Please tell us briefly about Ryokan Kurashiki and its history?

Ryokan Kurashiki is located in the lovely Bikan Historical Preserved District in the city of Kurashiki. The district has narrow streets lined with traditional storehouses and the former homes of merchants, recognizable by their thick black-and-white patterned walls and shiny black-tiled roofs.

The ryokan began life as the home of a successful sugar merchant in the mid-Edo period (1600 – 1867).  The oldest part of the property is over 300 years old and used to be a dogugura, a warehouse for tools. It’s now the suite called “Kura.”  The suites “Higashi” and “Tatsumi” occupy a 270-year-old building that was once a komegura, or a rice granary.

When the transformation to an inn began in 1952, the architects skillfully integrated several adjoining warehouses to create an expansive space.  Now, the ryokan has seven suites, one room, one private dining room, one public room, and one restaurant.

Can you tell us about your role at the ryokan?  What is okami-san’s day-to-day work like?

Well, my role is just about the same as a hotel General Manager…plus Concierge, Guest Relations, Reservations, Accounting, Sales and Marketing, PR, and seasonal matters!

I do not cook or do housekeeping, but I am responsible for the quality and good reputation of every single aspect of the ryokan.  You could say I’m the symbol of Ryokan Kurashiki to both our guests and our staff.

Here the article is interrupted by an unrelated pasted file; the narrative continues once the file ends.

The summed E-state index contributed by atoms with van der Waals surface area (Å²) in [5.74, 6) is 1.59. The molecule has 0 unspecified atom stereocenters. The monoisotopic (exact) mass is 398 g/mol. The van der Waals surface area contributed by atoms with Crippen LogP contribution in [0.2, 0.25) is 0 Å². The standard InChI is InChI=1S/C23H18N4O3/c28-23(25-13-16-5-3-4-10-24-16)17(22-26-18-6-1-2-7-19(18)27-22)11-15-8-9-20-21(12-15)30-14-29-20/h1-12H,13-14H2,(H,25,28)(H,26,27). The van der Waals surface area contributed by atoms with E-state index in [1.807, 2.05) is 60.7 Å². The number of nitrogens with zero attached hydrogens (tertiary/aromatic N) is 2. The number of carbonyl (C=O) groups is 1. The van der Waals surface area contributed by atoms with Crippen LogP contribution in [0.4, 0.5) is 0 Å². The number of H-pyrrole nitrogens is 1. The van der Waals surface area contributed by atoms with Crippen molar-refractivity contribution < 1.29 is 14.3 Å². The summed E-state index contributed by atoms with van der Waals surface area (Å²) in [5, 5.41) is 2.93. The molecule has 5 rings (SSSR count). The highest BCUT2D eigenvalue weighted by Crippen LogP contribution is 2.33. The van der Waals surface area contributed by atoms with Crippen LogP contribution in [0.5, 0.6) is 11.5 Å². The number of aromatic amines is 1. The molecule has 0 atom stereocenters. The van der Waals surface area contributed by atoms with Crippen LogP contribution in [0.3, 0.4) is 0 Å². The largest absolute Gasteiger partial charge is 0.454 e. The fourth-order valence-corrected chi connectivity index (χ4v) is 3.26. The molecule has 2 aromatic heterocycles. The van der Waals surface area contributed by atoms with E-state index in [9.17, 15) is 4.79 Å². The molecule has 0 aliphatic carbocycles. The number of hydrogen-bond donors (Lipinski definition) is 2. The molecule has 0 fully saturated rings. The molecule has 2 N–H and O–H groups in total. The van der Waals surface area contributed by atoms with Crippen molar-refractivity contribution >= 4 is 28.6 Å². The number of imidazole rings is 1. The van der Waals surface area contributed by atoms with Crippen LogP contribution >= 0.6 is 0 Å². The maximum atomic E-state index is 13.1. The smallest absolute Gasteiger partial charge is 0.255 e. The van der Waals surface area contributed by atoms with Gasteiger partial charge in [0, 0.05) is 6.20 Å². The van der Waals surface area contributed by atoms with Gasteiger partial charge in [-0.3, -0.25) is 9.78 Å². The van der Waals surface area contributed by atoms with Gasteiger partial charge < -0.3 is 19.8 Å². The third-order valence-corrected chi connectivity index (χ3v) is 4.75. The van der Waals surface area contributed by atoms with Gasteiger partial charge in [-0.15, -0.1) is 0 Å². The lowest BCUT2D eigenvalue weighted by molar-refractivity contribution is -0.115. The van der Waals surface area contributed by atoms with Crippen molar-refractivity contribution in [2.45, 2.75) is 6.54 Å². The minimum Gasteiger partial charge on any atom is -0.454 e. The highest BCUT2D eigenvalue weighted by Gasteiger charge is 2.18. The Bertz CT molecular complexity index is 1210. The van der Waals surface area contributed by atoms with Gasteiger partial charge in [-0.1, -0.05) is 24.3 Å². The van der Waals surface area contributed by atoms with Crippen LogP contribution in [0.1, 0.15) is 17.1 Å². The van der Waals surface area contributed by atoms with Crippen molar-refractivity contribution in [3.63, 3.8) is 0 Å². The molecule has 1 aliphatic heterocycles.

What do Western visitors typically find most unusual or challenging about a ryokan stay?

Things like sitting on the tatami floor, soaking in the wooden bath, dressing in yukata (robe), walking around in geta shoes, being surrounded by traditional decorations like ikebana and calligraphy scrolls, and so on.  These unique cultural experiences are all part of experiencing life in a historical Japanese inn.

Also, the kaiseki dinner created using local seasonal ingredients and served in the guests’ room is one of the highlights.  Japanese food has become so popular in the Western world but kaiseki is still not so well known, I think.  Guests are often surprised by so many variations and the number of small-portion dishes that are served.

What advice would you give to a foreign guest to prepare them for their ryokan experience?

Before arrival:  to ensure a wonderful dinner experience, let the ryokan know about any dietary restrictions at least three days in advance (one week if you are vegan!).

Upon arrival and during stay:  please read the instructions or ask how to use the public bath. And also please pay attention to where you should take off your shoes. For example, no shoes or slippers on the tatami floor and never roll a suitcase anywhere after you take off your shoes.

Any unusual or funny stories about guest experiences at your ryokan?

One time, a couple, who had booked our large bath for one hour of private use, pulled out the hidden stopper in the bathtub after they finished.  They thought it was good for us!  They imagined we completely changed the hot water for every booking, which of course we do not. (There is always fresh hot water flowing from the tap.)

It normally takes about 45 minutes to fill the bath and this delayed all the other guests after them.  We thanked them for their kindness and begged them never to do it again!